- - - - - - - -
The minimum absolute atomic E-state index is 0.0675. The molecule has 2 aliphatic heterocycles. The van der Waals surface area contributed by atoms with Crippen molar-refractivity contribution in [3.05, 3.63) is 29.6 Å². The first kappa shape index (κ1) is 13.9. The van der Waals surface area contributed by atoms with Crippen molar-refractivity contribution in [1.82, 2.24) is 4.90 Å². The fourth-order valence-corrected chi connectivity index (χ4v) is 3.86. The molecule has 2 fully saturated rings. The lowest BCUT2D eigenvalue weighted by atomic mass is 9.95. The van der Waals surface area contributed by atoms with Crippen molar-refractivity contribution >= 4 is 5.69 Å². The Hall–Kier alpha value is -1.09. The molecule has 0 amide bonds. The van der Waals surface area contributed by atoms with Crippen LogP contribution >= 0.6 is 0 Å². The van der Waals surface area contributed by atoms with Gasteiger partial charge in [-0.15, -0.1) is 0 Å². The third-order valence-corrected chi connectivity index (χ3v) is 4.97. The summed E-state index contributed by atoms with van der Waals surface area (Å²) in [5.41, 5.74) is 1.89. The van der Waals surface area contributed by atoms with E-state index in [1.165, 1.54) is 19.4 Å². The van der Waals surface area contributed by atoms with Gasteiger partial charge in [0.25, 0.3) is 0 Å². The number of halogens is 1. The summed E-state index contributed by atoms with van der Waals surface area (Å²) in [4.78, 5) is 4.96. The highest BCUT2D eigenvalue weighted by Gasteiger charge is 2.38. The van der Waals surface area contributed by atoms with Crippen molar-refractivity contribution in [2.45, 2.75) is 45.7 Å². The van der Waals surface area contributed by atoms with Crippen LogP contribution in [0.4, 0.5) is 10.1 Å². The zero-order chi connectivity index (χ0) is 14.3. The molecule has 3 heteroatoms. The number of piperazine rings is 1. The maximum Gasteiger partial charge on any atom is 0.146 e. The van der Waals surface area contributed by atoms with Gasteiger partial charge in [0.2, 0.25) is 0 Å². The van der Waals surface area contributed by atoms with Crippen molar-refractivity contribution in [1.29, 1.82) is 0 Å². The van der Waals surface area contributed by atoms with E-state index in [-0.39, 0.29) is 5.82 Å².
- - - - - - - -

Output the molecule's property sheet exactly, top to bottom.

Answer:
The minimum absolute atomic E-state index is 0.0675. The molecule has 2 aliphatic heterocycles. The van der Waals surface area contributed by atoms with Crippen molar-refractivity contribution in [3.05, 3.63) is 29.6 Å². The first kappa shape index (κ1) is 13.9. The van der Waals surface area contributed by atoms with Crippen molar-refractivity contribution in [1.82, 2.24) is 4.90 Å². The fourth-order valence-corrected chi connectivity index (χ4v) is 3.86. The molecule has 2 fully saturated rings. The lowest BCUT2D eigenvalue weighted by atomic mass is 9.95. The van der Waals surface area contributed by atoms with Crippen molar-refractivity contribution >= 4 is 5.69 Å². The Hall–Kier alpha value is -1.09. The molecule has 0 amide bonds. The van der Waals surface area contributed by atoms with Crippen LogP contribution >= 0.6 is 0 Å². The van der Waals surface area contributed by atoms with Gasteiger partial charge in [-0.15, -0.1) is 0 Å². The third-order valence-corrected chi connectivity index (χ3v) is 4.97. The summed E-state index contributed by atoms with van der Waals surface area (Å²) in [5.41, 5.74) is 1.89. The van der Waals surface area contributed by atoms with E-state index in [1.165, 1.54) is 19.4 Å². The van der Waals surface area contributed by atoms with Gasteiger partial charge in [0.25, 0.3) is 0 Å². The number of halogens is 1. The summed E-state index contributed by atoms with van der Waals surface area (Å²) in [4.78, 5) is 4.96. The highest BCUT2D eigenvalue weighted by Gasteiger charge is 2.38. The van der Waals surface area contributed by atoms with Crippen molar-refractivity contribution in [2.45, 2.75) is 45.7 Å². The van der Waals surface area contributed by atoms with Crippen LogP contribution in [0.4, 0.5) is 10.1 Å². The zero-order chi connectivity index (χ0) is 14.3. The molecule has 3 heteroatoms. The number of piperazine rings is 1. The maximum Gasteiger partial charge on any atom is 0.146 e. The van der Waals surface area contributed by atoms with Gasteiger partial charge in [0.2, 0.25) is 0 Å². The van der Waals surface area contributed by atoms with Crippen molar-refractivity contribution in [1.29, 1.82) is 0 Å². The van der Waals surface area contributed by atoms with E-state index in [-0.39, 0.29) is 5.82 Å².